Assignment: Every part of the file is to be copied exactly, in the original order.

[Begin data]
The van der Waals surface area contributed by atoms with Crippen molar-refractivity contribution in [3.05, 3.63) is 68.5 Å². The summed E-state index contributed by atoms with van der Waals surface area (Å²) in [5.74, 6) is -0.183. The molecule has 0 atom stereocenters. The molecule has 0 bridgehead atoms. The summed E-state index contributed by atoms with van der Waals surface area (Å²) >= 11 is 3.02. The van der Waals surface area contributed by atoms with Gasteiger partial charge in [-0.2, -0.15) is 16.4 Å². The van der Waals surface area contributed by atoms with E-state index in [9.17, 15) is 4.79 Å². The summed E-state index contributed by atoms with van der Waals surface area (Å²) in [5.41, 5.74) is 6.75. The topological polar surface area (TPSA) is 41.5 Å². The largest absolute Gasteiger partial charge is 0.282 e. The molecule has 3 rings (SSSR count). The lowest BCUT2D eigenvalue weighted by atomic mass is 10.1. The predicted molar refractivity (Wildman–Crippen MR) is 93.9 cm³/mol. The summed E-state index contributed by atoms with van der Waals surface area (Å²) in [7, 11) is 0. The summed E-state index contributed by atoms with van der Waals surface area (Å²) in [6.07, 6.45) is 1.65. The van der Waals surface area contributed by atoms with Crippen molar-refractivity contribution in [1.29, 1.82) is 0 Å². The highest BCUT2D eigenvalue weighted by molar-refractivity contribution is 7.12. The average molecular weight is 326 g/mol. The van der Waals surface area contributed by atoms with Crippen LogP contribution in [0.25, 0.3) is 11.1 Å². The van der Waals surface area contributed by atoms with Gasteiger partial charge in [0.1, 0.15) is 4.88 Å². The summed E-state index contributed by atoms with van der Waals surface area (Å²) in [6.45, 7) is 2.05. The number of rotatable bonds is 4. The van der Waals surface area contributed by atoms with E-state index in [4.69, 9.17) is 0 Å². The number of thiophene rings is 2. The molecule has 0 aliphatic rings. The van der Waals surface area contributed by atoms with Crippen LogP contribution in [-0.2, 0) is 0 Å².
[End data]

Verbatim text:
The van der Waals surface area contributed by atoms with Crippen molar-refractivity contribution in [3.05, 3.63) is 68.5 Å². The summed E-state index contributed by atoms with van der Waals surface area (Å²) in [5.74, 6) is -0.183. The molecule has 0 atom stereocenters. The molecule has 0 bridgehead atoms. The summed E-state index contributed by atoms with van der Waals surface area (Å²) >= 11 is 3.02. The van der Waals surface area contributed by atoms with Gasteiger partial charge in [-0.2, -0.15) is 16.4 Å². The van der Waals surface area contributed by atoms with E-state index in [9.17, 15) is 4.79 Å². The summed E-state index contributed by atoms with van der Waals surface area (Å²) in [5.41, 5.74) is 6.75. The topological polar surface area (TPSA) is 41.5 Å². The largest absolute Gasteiger partial charge is 0.282 e. The molecule has 3 rings (SSSR count). The lowest BCUT2D eigenvalue weighted by atomic mass is 10.1. The predicted molar refractivity (Wildman–Crippen MR) is 93.9 cm³/mol. The summed E-state index contributed by atoms with van der Waals surface area (Å²) in [7, 11) is 0. The summed E-state index contributed by atoms with van der Waals surface area (Å²) in [6.07, 6.45) is 1.65. The van der Waals surface area contributed by atoms with Crippen molar-refractivity contribution in [1.29, 1.82) is 0 Å². The highest BCUT2D eigenvalue weighted by molar-refractivity contribution is 7.12. The average molecular weight is 326 g/mol. The van der Waals surface area contributed by atoms with Crippen LogP contribution in [0.25, 0.3) is 11.1 Å². The van der Waals surface area contributed by atoms with Gasteiger partial charge in [0.1, 0.15) is 4.88 Å². The summed E-state index contributed by atoms with van der Waals surface area (Å²) in [6.45, 7) is 2.05. The number of rotatable bonds is 4. The van der Waals surface area contributed by atoms with E-state index in [4.69, 9.17) is 0 Å². The number of thiophene rings is 2. The molecule has 0 aliphatic rings. The van der Waals surface area contributed by atoms with Crippen LogP contribution in [-0.2, 0) is 0 Å².